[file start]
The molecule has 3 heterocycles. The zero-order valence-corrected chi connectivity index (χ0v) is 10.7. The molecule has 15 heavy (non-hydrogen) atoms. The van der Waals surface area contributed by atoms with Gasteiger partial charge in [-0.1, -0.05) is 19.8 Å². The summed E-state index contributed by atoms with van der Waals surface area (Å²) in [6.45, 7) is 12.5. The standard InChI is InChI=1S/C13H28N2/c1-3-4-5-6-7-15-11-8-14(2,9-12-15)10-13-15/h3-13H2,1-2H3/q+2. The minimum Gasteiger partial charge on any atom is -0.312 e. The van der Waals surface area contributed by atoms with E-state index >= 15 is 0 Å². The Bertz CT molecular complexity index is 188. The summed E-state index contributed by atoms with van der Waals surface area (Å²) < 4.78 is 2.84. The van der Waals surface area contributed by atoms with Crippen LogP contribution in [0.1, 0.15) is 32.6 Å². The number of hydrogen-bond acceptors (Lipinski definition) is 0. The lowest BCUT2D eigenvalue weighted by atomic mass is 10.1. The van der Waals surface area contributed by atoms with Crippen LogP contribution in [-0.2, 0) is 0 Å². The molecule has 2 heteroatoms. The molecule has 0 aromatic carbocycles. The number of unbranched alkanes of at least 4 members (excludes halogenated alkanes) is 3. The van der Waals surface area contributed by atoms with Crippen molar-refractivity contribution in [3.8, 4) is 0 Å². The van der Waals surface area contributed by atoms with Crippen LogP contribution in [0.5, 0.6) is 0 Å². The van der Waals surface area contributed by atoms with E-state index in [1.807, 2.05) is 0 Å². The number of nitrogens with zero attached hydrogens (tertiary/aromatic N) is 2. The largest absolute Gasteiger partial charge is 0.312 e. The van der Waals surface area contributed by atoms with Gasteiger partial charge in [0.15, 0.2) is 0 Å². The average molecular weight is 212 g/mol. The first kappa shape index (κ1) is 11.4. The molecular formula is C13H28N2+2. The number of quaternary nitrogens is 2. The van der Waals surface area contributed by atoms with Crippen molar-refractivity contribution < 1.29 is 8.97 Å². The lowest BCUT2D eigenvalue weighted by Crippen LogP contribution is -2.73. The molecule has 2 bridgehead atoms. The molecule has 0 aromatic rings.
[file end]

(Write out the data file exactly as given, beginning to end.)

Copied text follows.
The molecule has 3 heterocycles. The zero-order valence-corrected chi connectivity index (χ0v) is 10.7. The molecule has 15 heavy (non-hydrogen) atoms. The van der Waals surface area contributed by atoms with Gasteiger partial charge in [-0.1, -0.05) is 19.8 Å². The summed E-state index contributed by atoms with van der Waals surface area (Å²) in [6.45, 7) is 12.5. The standard InChI is InChI=1S/C13H28N2/c1-3-4-5-6-7-15-11-8-14(2,9-12-15)10-13-15/h3-13H2,1-2H3/q+2. The minimum Gasteiger partial charge on any atom is -0.312 e. The van der Waals surface area contributed by atoms with E-state index >= 15 is 0 Å². The Bertz CT molecular complexity index is 188. The summed E-state index contributed by atoms with van der Waals surface area (Å²) < 4.78 is 2.84. The van der Waals surface area contributed by atoms with Crippen LogP contribution in [0.1, 0.15) is 32.6 Å². The number of hydrogen-bond acceptors (Lipinski definition) is 0. The lowest BCUT2D eigenvalue weighted by atomic mass is 10.1. The van der Waals surface area contributed by atoms with Crippen LogP contribution in [-0.2, 0) is 0 Å². The molecule has 2 heteroatoms. The molecule has 0 aromatic carbocycles. The number of unbranched alkanes of at least 4 members (excludes halogenated alkanes) is 3. The van der Waals surface area contributed by atoms with Crippen molar-refractivity contribution in [3.8, 4) is 0 Å². The van der Waals surface area contributed by atoms with Crippen LogP contribution in [0.5, 0.6) is 0 Å². The van der Waals surface area contributed by atoms with E-state index in [1.807, 2.05) is 0 Å². The number of nitrogens with zero attached hydrogens (tertiary/aromatic N) is 2. The largest absolute Gasteiger partial charge is 0.312 e. The van der Waals surface area contributed by atoms with Gasteiger partial charge in [0.15, 0.2) is 0 Å². The average molecular weight is 212 g/mol. The first kappa shape index (κ1) is 11.4. The molecular formula is C13H28N2+2. The number of quaternary nitrogens is 2. The van der Waals surface area contributed by atoms with Crippen molar-refractivity contribution < 1.29 is 8.97 Å². The lowest BCUT2D eigenvalue weighted by Crippen LogP contribution is -2.73. The molecule has 2 bridgehead atoms. The molecule has 0 aromatic rings.